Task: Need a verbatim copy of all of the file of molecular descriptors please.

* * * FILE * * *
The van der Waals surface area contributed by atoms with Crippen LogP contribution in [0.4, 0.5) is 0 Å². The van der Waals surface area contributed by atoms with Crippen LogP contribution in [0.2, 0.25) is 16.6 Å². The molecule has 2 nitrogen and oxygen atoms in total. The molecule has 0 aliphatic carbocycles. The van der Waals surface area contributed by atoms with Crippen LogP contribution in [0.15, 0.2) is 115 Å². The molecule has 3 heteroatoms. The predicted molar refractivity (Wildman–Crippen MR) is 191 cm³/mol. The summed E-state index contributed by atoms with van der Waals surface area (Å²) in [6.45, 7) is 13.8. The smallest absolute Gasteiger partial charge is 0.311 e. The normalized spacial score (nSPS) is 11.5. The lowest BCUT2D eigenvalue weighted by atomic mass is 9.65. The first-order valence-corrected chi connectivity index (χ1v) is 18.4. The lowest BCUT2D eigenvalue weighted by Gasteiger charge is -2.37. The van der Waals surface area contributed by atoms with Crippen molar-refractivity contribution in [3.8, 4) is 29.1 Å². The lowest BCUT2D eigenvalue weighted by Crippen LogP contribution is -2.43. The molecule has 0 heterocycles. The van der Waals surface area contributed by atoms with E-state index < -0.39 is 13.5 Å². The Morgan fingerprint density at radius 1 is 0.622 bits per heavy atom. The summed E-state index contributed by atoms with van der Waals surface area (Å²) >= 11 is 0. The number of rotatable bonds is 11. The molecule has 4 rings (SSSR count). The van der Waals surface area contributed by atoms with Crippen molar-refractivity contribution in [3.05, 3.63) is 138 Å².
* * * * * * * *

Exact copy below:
The van der Waals surface area contributed by atoms with Crippen LogP contribution in [0.4, 0.5) is 0 Å². The van der Waals surface area contributed by atoms with Crippen LogP contribution in [0.2, 0.25) is 16.6 Å². The molecule has 2 nitrogen and oxygen atoms in total. The molecule has 0 aliphatic carbocycles. The van der Waals surface area contributed by atoms with Crippen LogP contribution in [0.15, 0.2) is 115 Å². The molecule has 3 heteroatoms. The predicted molar refractivity (Wildman–Crippen MR) is 191 cm³/mol. The summed E-state index contributed by atoms with van der Waals surface area (Å²) in [6.45, 7) is 13.8. The smallest absolute Gasteiger partial charge is 0.311 e. The normalized spacial score (nSPS) is 11.5. The lowest BCUT2D eigenvalue weighted by atomic mass is 9.65. The first-order valence-corrected chi connectivity index (χ1v) is 18.4. The lowest BCUT2D eigenvalue weighted by Gasteiger charge is -2.37. The van der Waals surface area contributed by atoms with Crippen molar-refractivity contribution in [3.8, 4) is 29.1 Å². The lowest BCUT2D eigenvalue weighted by Crippen LogP contribution is -2.43. The molecule has 0 heterocycles. The van der Waals surface area contributed by atoms with E-state index < -0.39 is 13.5 Å². The Morgan fingerprint density at radius 1 is 0.622 bits per heavy atom. The summed E-state index contributed by atoms with van der Waals surface area (Å²) >= 11 is 0. The number of rotatable bonds is 11. The molecule has 4 rings (SSSR count). The van der Waals surface area contributed by atoms with Crippen molar-refractivity contribution in [3.05, 3.63) is 138 Å².